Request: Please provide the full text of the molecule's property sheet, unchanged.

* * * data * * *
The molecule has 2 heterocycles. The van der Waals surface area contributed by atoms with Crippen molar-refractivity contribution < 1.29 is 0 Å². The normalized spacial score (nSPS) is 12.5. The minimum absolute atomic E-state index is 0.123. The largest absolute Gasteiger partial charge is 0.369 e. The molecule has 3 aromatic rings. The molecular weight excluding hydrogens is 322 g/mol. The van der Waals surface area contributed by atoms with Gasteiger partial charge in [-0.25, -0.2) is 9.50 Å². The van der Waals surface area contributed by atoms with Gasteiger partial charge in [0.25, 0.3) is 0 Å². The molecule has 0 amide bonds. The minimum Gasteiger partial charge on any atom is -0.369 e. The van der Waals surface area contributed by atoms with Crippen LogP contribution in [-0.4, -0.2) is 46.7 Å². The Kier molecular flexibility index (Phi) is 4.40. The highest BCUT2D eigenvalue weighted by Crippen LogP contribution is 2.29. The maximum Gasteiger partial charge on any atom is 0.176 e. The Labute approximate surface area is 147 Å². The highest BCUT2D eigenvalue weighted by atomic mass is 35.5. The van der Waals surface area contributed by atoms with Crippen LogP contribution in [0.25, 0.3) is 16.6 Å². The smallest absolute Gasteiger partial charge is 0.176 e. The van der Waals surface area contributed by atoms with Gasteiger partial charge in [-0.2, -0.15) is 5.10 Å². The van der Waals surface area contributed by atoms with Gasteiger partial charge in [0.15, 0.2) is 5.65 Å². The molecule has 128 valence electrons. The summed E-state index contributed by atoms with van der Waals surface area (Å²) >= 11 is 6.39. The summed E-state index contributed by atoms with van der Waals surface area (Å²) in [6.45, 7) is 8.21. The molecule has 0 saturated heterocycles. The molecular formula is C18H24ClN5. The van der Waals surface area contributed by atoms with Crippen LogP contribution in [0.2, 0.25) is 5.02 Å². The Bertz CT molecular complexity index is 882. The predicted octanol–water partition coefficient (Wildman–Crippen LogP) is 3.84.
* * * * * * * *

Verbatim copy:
The molecule has 2 heterocycles. The van der Waals surface area contributed by atoms with Crippen molar-refractivity contribution < 1.29 is 0 Å². The normalized spacial score (nSPS) is 12.5. The minimum absolute atomic E-state index is 0.123. The largest absolute Gasteiger partial charge is 0.369 e. The molecule has 3 aromatic rings. The molecular weight excluding hydrogens is 322 g/mol. The van der Waals surface area contributed by atoms with Gasteiger partial charge in [-0.25, -0.2) is 9.50 Å². The van der Waals surface area contributed by atoms with Gasteiger partial charge in [0.25, 0.3) is 0 Å². The molecule has 0 amide bonds. The minimum Gasteiger partial charge on any atom is -0.369 e. The van der Waals surface area contributed by atoms with Crippen LogP contribution in [-0.4, -0.2) is 46.7 Å². The Kier molecular flexibility index (Phi) is 4.40. The highest BCUT2D eigenvalue weighted by Crippen LogP contribution is 2.29. The maximum Gasteiger partial charge on any atom is 0.176 e. The Labute approximate surface area is 147 Å². The highest BCUT2D eigenvalue weighted by atomic mass is 35.5. The van der Waals surface area contributed by atoms with Crippen LogP contribution in [0.25, 0.3) is 16.6 Å². The smallest absolute Gasteiger partial charge is 0.176 e. The van der Waals surface area contributed by atoms with Gasteiger partial charge in [-0.2, -0.15) is 5.10 Å². The van der Waals surface area contributed by atoms with Gasteiger partial charge in [0.15, 0.2) is 5.65 Å². The molecule has 128 valence electrons. The summed E-state index contributed by atoms with van der Waals surface area (Å²) >= 11 is 6.39. The summed E-state index contributed by atoms with van der Waals surface area (Å²) in [6.45, 7) is 8.21. The molecule has 0 saturated heterocycles. The molecular formula is C18H24ClN5. The van der Waals surface area contributed by atoms with Crippen LogP contribution in [0.2, 0.25) is 5.02 Å². The Bertz CT molecular complexity index is 882. The predicted octanol–water partition coefficient (Wildman–Crippen LogP) is 3.84.